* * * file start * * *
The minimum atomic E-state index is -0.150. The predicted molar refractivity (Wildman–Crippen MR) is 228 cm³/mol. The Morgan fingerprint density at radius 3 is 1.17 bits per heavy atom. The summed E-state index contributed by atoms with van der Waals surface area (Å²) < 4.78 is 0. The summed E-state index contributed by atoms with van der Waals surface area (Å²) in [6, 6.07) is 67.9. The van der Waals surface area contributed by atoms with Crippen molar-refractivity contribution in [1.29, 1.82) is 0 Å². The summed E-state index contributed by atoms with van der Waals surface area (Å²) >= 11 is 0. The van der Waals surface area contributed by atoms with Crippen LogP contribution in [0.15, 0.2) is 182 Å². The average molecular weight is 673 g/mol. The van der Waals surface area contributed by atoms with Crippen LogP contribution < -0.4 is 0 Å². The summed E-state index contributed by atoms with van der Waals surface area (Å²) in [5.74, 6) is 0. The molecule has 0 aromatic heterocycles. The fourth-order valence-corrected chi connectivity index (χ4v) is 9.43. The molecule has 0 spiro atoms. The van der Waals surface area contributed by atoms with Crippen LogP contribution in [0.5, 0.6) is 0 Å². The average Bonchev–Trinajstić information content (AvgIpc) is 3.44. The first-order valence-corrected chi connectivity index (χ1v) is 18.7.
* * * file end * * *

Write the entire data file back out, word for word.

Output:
The minimum atomic E-state index is -0.150. The predicted molar refractivity (Wildman–Crippen MR) is 228 cm³/mol. The Morgan fingerprint density at radius 3 is 1.17 bits per heavy atom. The summed E-state index contributed by atoms with van der Waals surface area (Å²) < 4.78 is 0. The summed E-state index contributed by atoms with van der Waals surface area (Å²) in [6, 6.07) is 67.9. The van der Waals surface area contributed by atoms with Crippen molar-refractivity contribution in [1.29, 1.82) is 0 Å². The summed E-state index contributed by atoms with van der Waals surface area (Å²) >= 11 is 0. The van der Waals surface area contributed by atoms with Crippen LogP contribution in [0.15, 0.2) is 182 Å². The average molecular weight is 673 g/mol. The van der Waals surface area contributed by atoms with Crippen LogP contribution < -0.4 is 0 Å². The summed E-state index contributed by atoms with van der Waals surface area (Å²) in [5.74, 6) is 0. The molecule has 0 aromatic heterocycles. The fourth-order valence-corrected chi connectivity index (χ4v) is 9.43. The molecule has 0 spiro atoms. The van der Waals surface area contributed by atoms with Crippen LogP contribution in [0.5, 0.6) is 0 Å². The average Bonchev–Trinajstić information content (AvgIpc) is 3.44. The first-order valence-corrected chi connectivity index (χ1v) is 18.7.